Mary Quinn befriends some of Sonoma County's most miserable dogs.
"They aren't broken," she says, "they're just bent."
Quinn toils to feed, clean, assure, train and straighten out dogs used as fight-ring bait or abandoned, chained and forgotten, traded on the street like chattel or labeled as unredeemable and designated to be killed.
Then she writes a personal ad for them.
A current one features a photograph of Sophia Flower, a white and brown pit bull pup.
"I am very social with all people, kids, and other animals too," states the dog's ad in The Press Democrat classified section. "What I love best is riding in the car with my head across your lap.
"Please call Mary."
Quinn, a 56-year-old former Point Arena country girl, can tell you exactly why she writes a dog-seeks-adoption ad as though the pup were speaking.
She recalls visiting the county animal shelter and looking into the eyes of a homeless dog that had a story and longings she could only imagine.
As the dog looked away, it occurred to Quinn, "She has no voice."
Quinn created the non-profit All Aboard Animal Search & Rescue to give such dogs a voice and find them a good home.
Some dogs come to her from people who are no longer able to keep them, or who discover them running loose or living in often deplorable conditions. Sometimes, Quinn reaches into her own pocket to buy dogs from people she believes are mistreating them.
She'll offer to purchase dogs from homeless people when she perceives that the animal is not a cherished companion but a prop or, worse, a victim of chronic neglect and abuse.
To check on the welfare of dogs kept by homeless people, she'll sometimes venture into encampments "that I probably shouldn't."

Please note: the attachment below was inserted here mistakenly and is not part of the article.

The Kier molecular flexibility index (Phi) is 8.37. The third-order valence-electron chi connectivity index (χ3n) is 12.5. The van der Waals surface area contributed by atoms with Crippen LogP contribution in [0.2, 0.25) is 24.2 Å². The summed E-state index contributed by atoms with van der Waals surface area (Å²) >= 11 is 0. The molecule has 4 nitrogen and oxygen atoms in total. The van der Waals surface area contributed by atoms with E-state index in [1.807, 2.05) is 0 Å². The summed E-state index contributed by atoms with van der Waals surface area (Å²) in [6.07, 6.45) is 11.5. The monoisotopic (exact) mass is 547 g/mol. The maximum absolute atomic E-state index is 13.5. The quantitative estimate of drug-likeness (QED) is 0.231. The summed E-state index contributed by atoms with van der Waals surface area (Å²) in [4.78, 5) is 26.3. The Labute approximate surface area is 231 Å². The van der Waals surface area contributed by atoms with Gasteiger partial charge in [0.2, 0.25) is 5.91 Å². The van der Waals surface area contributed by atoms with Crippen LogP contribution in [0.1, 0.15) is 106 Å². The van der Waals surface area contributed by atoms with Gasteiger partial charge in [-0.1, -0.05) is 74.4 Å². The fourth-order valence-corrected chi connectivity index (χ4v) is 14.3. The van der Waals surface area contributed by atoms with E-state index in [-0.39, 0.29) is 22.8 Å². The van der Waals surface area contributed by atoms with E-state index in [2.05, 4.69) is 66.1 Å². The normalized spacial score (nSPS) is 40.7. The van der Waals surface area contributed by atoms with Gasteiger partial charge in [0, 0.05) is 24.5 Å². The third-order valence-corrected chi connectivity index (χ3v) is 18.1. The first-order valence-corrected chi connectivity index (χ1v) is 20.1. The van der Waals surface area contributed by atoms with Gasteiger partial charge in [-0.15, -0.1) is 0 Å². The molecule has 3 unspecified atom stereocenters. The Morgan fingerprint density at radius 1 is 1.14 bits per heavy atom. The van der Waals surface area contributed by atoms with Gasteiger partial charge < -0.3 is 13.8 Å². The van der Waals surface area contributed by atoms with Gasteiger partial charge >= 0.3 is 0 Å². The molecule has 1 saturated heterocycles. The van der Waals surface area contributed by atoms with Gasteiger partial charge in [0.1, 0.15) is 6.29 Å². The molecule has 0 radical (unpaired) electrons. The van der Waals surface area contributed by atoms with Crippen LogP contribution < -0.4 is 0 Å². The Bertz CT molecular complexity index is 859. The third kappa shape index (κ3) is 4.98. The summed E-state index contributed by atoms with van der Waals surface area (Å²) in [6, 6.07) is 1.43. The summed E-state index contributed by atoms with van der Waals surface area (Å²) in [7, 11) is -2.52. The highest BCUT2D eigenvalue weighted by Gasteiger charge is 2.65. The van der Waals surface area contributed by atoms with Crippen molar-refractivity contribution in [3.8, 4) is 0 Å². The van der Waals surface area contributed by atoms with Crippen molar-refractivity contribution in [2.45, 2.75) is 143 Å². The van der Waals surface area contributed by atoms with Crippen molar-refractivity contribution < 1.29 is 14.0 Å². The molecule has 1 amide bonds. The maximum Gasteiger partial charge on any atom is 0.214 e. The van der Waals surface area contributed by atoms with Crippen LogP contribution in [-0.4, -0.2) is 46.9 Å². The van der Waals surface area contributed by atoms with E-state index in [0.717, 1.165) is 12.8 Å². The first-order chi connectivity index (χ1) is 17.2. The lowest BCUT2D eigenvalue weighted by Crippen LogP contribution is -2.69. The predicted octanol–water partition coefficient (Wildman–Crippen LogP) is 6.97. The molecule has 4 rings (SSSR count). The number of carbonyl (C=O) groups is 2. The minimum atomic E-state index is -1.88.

With the help of All Aboard donors and the staff of Santa Rosa's Western Farm Center, Quinn also provides dog food, winter-weather gear and other essentials to homeless people she believes are trying to do right by their pets.
"I don't want them to starve. I don't want them to freeze," she said.
Vince Hase, who once was homeless, remembers the day Quinn pulled up alongside him and his dog, Scrappy, on a street in Santa Rosa's Railroad Square/West End neighborhood.
"She asked about my dog and if we needed anything," said Hase. He replied that Scrappy, an elderly blue heeler mix, could use a raincoat.
Hase said Quinn drove off and minutes later returned with a raincoat for his dog. She subsequently shot portraits of Scrappy, brought her food and paid Hase well to perform some yard work at her home.
Quinn also happened by shortly after a hit-and-run car killed Scrappy on Wilson Street early in 2013. Hase was beside himself, and most grateful when Quinn offered to take care of cremation.
Months later, a niece who'd been looking for Hase for the better part of 20 years was on the Internet and came upon a Press Democrat piece about him and Scrappy. Hase now lives happily with her and her family in Antioch.
He said by phone Friday he will return to Santa Rosa to help Quinn with her mission to aid dogs in need.
"She took a piece of my heart," he said.